LSU lines up in dime personnel subbing out a DE and DT for two additional DB on an apparent passing down. LSU wants to put pressure on the protection by shifting OLB K'lavon Chaisson and the DT to the left of the center with their hands down. LSU brings one of their LB's up to the LOS outside the shade of the RT in a two-point stance showing a blitz. They also add the extra dime safety to the outside shade of the RG in a two-point position showing blitz. Oklahoma has the numbers advantage upfront because of Hurts' ability to run, but given the down and distance, LSU knows that they need to cover the backend more than worry about Hurts running. They are showing confidence in their defensive speed by doing this.

The Post Snap Outcome

With six in the box, LSU decides to rush four and drop seven into coverage after showing a potential six-man rush pre-snap. LSU tdrops the LB to the left of the Oklahoma formation and brings the backside LB right through the B gap forcing the TB to come across Hurt's face to pick up the protection. The TB gets forced backward by the blitzing LB, and Hurts, must move to his right where if he runs the additional safety will get him, or the dropping LB to that side will be able to pick him up. Hurt's throws it away due to the double coverage on Lamb to that same side.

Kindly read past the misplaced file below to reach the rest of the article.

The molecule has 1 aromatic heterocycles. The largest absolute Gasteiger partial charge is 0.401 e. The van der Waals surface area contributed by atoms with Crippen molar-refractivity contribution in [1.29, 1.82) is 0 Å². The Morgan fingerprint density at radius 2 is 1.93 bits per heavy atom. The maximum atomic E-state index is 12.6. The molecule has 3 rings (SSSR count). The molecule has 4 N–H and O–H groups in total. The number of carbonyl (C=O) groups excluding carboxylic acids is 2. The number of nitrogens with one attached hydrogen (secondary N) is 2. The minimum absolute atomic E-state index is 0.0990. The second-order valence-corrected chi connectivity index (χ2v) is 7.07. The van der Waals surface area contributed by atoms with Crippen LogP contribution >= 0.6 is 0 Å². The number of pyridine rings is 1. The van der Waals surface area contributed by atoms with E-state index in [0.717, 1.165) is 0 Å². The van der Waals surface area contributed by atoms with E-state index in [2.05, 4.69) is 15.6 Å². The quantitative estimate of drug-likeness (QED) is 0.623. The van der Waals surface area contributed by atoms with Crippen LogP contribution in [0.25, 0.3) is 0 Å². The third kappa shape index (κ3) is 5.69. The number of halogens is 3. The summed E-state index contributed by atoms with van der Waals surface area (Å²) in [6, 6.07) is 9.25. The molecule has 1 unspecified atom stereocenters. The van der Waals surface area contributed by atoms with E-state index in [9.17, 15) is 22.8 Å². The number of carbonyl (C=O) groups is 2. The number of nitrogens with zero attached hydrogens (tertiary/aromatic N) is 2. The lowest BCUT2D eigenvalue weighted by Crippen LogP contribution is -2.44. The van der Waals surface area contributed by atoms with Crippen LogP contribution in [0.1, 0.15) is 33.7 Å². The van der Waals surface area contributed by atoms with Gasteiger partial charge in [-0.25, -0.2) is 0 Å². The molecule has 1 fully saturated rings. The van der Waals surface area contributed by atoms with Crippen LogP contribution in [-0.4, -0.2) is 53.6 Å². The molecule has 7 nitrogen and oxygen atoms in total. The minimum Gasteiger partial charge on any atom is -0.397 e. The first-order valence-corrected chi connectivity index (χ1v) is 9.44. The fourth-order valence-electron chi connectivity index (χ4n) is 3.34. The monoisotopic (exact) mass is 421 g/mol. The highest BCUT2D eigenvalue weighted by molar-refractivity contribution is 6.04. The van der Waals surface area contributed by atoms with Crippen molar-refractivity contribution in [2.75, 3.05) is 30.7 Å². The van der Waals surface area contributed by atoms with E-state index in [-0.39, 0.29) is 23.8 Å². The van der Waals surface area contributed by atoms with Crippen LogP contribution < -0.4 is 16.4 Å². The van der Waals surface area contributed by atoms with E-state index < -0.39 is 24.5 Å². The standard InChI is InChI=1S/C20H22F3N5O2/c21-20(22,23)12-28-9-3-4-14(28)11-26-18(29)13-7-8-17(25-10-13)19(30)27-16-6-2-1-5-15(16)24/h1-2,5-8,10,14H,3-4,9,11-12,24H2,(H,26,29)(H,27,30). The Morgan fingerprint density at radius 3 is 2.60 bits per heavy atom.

The Situation

D&D: 3rd & 20

AOF: -15

QTR: 2 3:44

The Simulated Pre-Snap Look

LSU comes out in their Nickel look (Peso), Subbing a DT for the additional DB. They have four along the LOS with K'lavon Chaisson lined up wide seven tech with his hand down forcing Oklahoma to bring their TB, who split out wide left back into the formation.

The Post Snap Outcome

Oklahoma did an excellent job picking up the rush four. The Sooners accounted for Chaisson on their left edge with two blockers, and they were able to negate the interior rush. Where LSU succeeded in this play would be in their secondary, where they allowed the rush four to get Jaylen Hurts off of his spot and force a throwaway.

In Conclusion

The key to LSU's 2019 defensive success is primarily due to its ability to cover on the back end while rushing four and dropping seven into coverage regardless of down and distance. LSU's simulated pressure can force their opponents to think more pre-snap, confusing them and leading to a game of rock, paper scissors. Their overall athleticism allows them to be diverse in how and from what angle they will attack opponents with pressure.

Against the Sooners, the Tigers were able to keep them off schedule early, forcing them into longer, less manageable 2nd and 3rd downs attempts. The LSU defense was able to get off the field and give their explosive offense more opportunities. LSU will need to continue this trend in the National Championship against Trevor Lawrence and the Clemson Tiger offense If LSU wants to walk away as champions.